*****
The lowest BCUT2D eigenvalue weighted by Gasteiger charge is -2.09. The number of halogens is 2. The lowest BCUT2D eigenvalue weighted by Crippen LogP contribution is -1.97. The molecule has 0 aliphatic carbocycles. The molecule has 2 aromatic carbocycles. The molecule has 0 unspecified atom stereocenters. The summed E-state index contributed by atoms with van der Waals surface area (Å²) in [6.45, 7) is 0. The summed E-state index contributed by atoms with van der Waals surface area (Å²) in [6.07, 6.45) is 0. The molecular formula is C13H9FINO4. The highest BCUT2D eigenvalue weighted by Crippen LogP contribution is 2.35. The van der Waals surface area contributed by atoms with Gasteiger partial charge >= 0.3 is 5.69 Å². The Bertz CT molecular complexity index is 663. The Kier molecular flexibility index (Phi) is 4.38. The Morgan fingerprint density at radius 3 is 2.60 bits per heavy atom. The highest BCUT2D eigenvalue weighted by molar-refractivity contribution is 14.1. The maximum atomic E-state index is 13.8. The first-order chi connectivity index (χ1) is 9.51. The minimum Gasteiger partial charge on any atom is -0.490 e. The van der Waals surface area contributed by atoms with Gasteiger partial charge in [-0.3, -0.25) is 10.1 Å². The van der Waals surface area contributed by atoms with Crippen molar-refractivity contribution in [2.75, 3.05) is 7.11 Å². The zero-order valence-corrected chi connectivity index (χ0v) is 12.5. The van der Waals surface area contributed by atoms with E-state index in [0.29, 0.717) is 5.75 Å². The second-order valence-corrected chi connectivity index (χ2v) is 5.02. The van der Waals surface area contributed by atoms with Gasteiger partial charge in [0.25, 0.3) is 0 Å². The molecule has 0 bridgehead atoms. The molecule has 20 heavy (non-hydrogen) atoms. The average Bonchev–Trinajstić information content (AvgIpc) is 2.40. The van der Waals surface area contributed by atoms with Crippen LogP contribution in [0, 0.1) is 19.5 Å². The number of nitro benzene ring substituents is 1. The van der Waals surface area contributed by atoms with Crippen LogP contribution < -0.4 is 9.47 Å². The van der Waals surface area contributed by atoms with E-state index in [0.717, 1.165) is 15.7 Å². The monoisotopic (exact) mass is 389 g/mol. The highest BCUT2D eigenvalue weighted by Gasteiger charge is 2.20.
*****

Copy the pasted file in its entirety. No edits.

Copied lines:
The lowest BCUT2D eigenvalue weighted by Gasteiger charge is -2.09. The number of halogens is 2. The lowest BCUT2D eigenvalue weighted by Crippen LogP contribution is -1.97. The molecule has 0 aliphatic carbocycles. The molecule has 2 aromatic carbocycles. The molecule has 0 unspecified atom stereocenters. The summed E-state index contributed by atoms with van der Waals surface area (Å²) in [6.45, 7) is 0. The summed E-state index contributed by atoms with van der Waals surface area (Å²) in [6.07, 6.45) is 0. The molecular formula is C13H9FINO4. The highest BCUT2D eigenvalue weighted by Crippen LogP contribution is 2.35. The van der Waals surface area contributed by atoms with Gasteiger partial charge >= 0.3 is 5.69 Å². The Bertz CT molecular complexity index is 663. The Kier molecular flexibility index (Phi) is 4.38. The Morgan fingerprint density at radius 3 is 2.60 bits per heavy atom. The highest BCUT2D eigenvalue weighted by molar-refractivity contribution is 14.1. The maximum atomic E-state index is 13.8. The first-order chi connectivity index (χ1) is 9.51. The minimum Gasteiger partial charge on any atom is -0.490 e. The van der Waals surface area contributed by atoms with Gasteiger partial charge in [-0.3, -0.25) is 10.1 Å². The van der Waals surface area contributed by atoms with Crippen molar-refractivity contribution in [2.75, 3.05) is 7.11 Å². The zero-order valence-corrected chi connectivity index (χ0v) is 12.5. The van der Waals surface area contributed by atoms with E-state index in [0.29, 0.717) is 5.75 Å². The second-order valence-corrected chi connectivity index (χ2v) is 5.02. The van der Waals surface area contributed by atoms with Gasteiger partial charge in [0.25, 0.3) is 0 Å². The molecule has 0 bridgehead atoms. The molecule has 20 heavy (non-hydrogen) atoms. The average Bonchev–Trinajstić information content (AvgIpc) is 2.40. The van der Waals surface area contributed by atoms with Crippen LogP contribution in [0, 0.1) is 19.5 Å². The number of nitro benzene ring substituents is 1. The van der Waals surface area contributed by atoms with Crippen LogP contribution < -0.4 is 9.47 Å². The van der Waals surface area contributed by atoms with E-state index in [0.717, 1.165) is 15.7 Å². The monoisotopic (exact) mass is 389 g/mol. The highest BCUT2D eigenvalue weighted by Gasteiger charge is 2.20.